Well I can hardly believe that 2018 has gone so fast and Christmas is nearly here. I’ll be taking a break until the New Year but to the people who have been so much part of the blog and its success during its first full year of existence, I just wanted to say thank you …..
….. to everybody who has read, liked, shared, got in touch and commented on posts. I love writing about what’s new in this city and I love hearing from you too. Many thousands of people from 73 (yes, 73!!) countries have tuned in to the blog this year and I hope you’ve enjoyed reading my words
….. to everybody who’s given me their time as I’ve interviewed them. This city is full of interesting people doing amazing things. It’s a privilege to have met you all and to tell your stories
….. to Alice for inviting me to take New in Cambridge to Velvet Magazine as a monthly column. It’s a great thing to see my words in print and to reach a whole new audience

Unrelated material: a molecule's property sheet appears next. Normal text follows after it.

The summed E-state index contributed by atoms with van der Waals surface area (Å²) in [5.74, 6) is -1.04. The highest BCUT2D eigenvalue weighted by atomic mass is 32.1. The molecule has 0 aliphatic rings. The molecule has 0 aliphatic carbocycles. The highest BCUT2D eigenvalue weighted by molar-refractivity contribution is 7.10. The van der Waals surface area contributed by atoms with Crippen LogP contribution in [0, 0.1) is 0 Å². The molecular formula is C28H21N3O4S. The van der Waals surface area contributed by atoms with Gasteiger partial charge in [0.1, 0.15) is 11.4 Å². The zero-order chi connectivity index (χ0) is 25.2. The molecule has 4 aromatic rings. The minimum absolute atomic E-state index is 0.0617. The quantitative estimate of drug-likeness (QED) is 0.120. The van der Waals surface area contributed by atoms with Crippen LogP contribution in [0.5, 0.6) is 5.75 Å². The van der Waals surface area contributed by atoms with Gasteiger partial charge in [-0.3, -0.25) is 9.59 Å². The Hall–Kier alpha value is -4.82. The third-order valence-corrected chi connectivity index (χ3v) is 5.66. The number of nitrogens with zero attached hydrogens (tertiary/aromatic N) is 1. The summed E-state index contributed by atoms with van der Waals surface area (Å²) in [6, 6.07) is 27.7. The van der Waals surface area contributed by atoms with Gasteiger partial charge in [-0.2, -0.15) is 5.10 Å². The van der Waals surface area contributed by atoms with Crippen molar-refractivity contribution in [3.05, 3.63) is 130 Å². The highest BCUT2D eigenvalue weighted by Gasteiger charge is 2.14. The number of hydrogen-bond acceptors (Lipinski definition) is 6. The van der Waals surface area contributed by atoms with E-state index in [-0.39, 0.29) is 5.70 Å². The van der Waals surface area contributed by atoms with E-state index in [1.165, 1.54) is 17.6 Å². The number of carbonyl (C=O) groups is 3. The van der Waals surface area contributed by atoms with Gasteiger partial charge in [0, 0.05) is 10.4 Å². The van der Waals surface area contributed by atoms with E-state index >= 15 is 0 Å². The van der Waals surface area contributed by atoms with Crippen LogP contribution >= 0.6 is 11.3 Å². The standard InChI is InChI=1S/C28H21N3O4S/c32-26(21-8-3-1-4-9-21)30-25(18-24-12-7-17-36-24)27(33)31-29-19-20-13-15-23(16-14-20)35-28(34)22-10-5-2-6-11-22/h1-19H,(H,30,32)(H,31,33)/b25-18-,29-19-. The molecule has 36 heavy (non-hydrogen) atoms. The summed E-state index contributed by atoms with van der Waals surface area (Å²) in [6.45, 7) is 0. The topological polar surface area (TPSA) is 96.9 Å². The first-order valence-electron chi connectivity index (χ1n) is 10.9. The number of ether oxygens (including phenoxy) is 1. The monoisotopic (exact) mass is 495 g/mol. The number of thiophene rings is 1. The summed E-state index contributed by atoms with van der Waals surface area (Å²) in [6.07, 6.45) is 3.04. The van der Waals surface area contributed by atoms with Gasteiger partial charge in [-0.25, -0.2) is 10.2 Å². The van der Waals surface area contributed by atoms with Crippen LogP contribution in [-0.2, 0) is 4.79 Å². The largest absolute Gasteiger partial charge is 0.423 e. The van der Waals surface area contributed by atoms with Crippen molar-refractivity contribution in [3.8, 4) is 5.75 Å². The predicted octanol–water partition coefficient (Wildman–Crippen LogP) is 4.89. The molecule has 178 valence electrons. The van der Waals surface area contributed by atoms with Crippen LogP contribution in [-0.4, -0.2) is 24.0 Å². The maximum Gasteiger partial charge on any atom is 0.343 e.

….. to Lucy and Jack for your technical support. Without you, the blog would look very dull indeed!
….. to my family and friends for their support and encouragement and for being my sounding boards
Wishing everybody a very happy Christmas! See you in the New Year!!
Cambridge is a wonderful city for Christmas shopping with so many beautiful independent shops alongside the big chains. Here’s the low down on where I’ll be shopping this Christmas ….
….. Cambridge Imprint for beautiful Christmas cards, wrapping paper, gift tags, paper chain kits and their brilliant Christmas cracker kit which comes with everything you need to make superb personalised crackers. Just add in your own little gift and a joke (cue pained groans from my nearest and dearest!). And you end up with a gorgeous box to keep for yourself.